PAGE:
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RE: The state of IPv6 multihoming development
On Wed, 23 Oct 2002, Greg Maxwell wrote:
> Contentential boundries are the only ones that make sence.. Any tighter
> and there is too much movement and interconnection.
That's too bad for the movee. If someone wants to move from Nova Scotia
to Costa Rica, they'll just have to renumber. I can live with that.
> But.. They don't buy us much.. At best they would reduce the routing
> table by a factor of 4 or so, probably less..
50% for the US because that's where most of the crap is today. But in
the long run it will be better as other regions start to do
> Heres the thing.. If a simple linear reduction like that will suffice,
> then lets just flood the DFZ and let hardware improvments take care of it.
Three or so rounds of a factor 10 improvement should be able to take
care of it for a good long time. We hear "exponential growth" but of
course the growth will only be exponential for so long: in the end, it
will be an S curve. So a good solution would be to go for continental
aggregation in a couple of years, country/state/province aggregation in
five years and metropolitan aggregation in ten years or so. But then we
have to start assigning addresses based on metro *now* if we want to
avoid renumbering later.
> If we do not believe it will suffice, then we must have a solution that
> does not increase the routing tables for networks who do not have a
> direct relationship with the multihomed network.
The only way you need to see all routes is if you are a "tier 1" ISP and
don't pay anyone for transit. If having all these routes in your tables
is too expensive you can simply pay someone for transit and use a
default. It's not like we're forcing innocent bystanders to upgrade
their routers, only those who do routing as their core business.
> Lets work on answering these questions: Is it approiate for network
> operators to have to carry the burden created by other peoples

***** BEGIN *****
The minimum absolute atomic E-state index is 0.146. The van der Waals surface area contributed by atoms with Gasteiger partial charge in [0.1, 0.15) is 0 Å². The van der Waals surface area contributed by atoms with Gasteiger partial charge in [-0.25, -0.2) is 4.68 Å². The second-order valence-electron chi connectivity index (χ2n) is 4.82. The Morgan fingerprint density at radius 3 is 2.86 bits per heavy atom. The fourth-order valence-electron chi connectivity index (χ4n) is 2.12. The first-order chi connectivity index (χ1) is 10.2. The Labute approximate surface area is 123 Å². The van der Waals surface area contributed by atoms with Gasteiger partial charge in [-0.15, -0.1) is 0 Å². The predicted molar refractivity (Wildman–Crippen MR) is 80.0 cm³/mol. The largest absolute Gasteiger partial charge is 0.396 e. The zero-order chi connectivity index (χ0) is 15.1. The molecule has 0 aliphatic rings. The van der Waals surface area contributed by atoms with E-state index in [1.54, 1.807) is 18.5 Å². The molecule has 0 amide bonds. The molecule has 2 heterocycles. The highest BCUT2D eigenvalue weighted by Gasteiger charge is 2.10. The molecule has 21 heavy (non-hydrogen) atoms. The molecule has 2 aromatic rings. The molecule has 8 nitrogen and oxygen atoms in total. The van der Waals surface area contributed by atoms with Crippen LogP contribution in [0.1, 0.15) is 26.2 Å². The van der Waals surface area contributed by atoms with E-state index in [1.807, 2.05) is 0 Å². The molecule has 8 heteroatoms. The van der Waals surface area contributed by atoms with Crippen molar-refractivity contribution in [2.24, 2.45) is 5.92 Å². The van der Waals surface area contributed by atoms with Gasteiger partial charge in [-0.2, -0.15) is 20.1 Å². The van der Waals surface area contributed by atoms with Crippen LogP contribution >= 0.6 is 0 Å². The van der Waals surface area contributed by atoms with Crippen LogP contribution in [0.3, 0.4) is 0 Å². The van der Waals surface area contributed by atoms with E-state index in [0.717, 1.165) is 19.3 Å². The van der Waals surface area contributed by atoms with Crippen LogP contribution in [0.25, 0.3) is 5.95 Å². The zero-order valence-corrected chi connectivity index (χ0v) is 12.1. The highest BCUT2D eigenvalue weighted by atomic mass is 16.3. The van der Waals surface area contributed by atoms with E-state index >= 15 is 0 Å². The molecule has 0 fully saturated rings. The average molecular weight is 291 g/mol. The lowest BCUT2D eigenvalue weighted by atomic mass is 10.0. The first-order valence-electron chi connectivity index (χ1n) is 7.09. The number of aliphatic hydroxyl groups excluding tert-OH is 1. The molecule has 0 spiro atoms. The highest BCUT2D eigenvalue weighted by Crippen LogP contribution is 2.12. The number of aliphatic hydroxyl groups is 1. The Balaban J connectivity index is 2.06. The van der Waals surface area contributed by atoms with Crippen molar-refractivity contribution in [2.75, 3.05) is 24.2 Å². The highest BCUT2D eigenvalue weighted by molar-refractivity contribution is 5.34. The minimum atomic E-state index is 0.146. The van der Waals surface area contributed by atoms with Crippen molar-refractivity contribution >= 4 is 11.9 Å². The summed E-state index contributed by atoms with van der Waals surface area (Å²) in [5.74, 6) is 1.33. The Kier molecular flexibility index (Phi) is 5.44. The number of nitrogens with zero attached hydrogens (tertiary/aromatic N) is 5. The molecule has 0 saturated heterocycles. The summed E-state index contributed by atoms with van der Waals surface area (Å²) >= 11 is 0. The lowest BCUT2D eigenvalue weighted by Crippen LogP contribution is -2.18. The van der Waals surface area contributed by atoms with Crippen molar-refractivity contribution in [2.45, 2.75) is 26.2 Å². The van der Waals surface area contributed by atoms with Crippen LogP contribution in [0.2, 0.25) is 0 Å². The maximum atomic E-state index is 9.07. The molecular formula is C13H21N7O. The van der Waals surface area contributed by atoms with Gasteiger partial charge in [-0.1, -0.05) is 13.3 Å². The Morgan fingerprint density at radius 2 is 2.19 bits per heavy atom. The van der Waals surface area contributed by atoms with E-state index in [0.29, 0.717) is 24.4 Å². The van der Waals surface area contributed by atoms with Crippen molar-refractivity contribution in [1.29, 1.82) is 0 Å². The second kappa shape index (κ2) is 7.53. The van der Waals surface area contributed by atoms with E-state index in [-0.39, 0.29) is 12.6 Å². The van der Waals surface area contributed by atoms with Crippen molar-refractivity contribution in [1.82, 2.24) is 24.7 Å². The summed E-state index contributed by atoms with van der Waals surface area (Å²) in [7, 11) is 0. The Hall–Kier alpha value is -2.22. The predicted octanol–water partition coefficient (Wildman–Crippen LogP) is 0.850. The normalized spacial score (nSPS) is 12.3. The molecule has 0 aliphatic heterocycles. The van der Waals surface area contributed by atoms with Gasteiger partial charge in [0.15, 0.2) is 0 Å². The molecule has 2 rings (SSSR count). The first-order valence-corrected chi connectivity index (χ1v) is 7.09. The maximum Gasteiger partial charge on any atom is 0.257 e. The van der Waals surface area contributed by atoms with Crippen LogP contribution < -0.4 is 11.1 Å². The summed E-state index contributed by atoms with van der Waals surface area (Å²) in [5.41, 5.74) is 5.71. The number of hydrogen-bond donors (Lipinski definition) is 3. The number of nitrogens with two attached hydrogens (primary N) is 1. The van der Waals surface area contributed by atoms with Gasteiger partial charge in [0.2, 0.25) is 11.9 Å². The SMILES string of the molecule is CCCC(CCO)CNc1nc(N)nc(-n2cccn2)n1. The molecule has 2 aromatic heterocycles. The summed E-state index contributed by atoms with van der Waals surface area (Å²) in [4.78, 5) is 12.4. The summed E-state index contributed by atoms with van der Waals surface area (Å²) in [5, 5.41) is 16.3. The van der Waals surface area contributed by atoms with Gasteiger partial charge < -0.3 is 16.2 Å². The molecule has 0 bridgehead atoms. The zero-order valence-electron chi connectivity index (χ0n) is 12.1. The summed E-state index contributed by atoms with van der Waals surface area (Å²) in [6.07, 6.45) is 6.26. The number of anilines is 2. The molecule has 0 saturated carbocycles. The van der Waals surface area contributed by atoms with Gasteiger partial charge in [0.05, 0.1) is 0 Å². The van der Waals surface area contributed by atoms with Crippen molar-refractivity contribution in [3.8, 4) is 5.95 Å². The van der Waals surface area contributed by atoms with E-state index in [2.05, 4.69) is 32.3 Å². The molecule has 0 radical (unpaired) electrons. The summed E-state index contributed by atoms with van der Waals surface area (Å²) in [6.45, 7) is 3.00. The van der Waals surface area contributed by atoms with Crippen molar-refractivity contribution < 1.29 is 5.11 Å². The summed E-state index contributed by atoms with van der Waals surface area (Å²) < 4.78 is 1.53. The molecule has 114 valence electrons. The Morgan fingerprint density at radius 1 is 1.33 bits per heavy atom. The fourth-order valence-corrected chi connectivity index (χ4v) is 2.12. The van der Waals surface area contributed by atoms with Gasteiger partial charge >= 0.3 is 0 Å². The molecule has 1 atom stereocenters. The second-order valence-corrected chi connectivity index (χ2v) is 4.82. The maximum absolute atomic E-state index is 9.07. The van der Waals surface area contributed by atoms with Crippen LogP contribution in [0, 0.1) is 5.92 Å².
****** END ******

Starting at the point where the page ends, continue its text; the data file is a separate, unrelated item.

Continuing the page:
Yes. The alternative is becoming telcos and spend a cent a minute to
charge someone for a service that costs only a tenth of a cent to
provide in the first place. All ISPs share the costs of multihoming, but
they also all have multihomed customers so who cares.
> and Can we expect routers handle the future growth of the
> IPv6 internet without aggregation?
Maybe it will turn out that they can, but counting on it is too
> My thought on scaling: I don't think that it's unreasonable to say that
> simple enhanced versions of todays routing hardware/software could handle
> a million routes.. But what happens when we want links that move many 10s
> or hundreds of gigabits a second... and we're forced into using optical
> packet-level switching..
Switching isn't the problem as routing table lookups scale at O(log(n)).
However, processing the updates scales at O(n*log(n)), assuming longer
prefixes are as stable as short ones, which they aren't.
So routing table lookups should use about 17% more processing for a
factor 8 increase (~1M routes) while processing routing updates requires
9.4 times more CPU power. On the other hand, routing table lookups have
timing constraints (at least if you want to forward at line rate) while
routing updates can be delayed.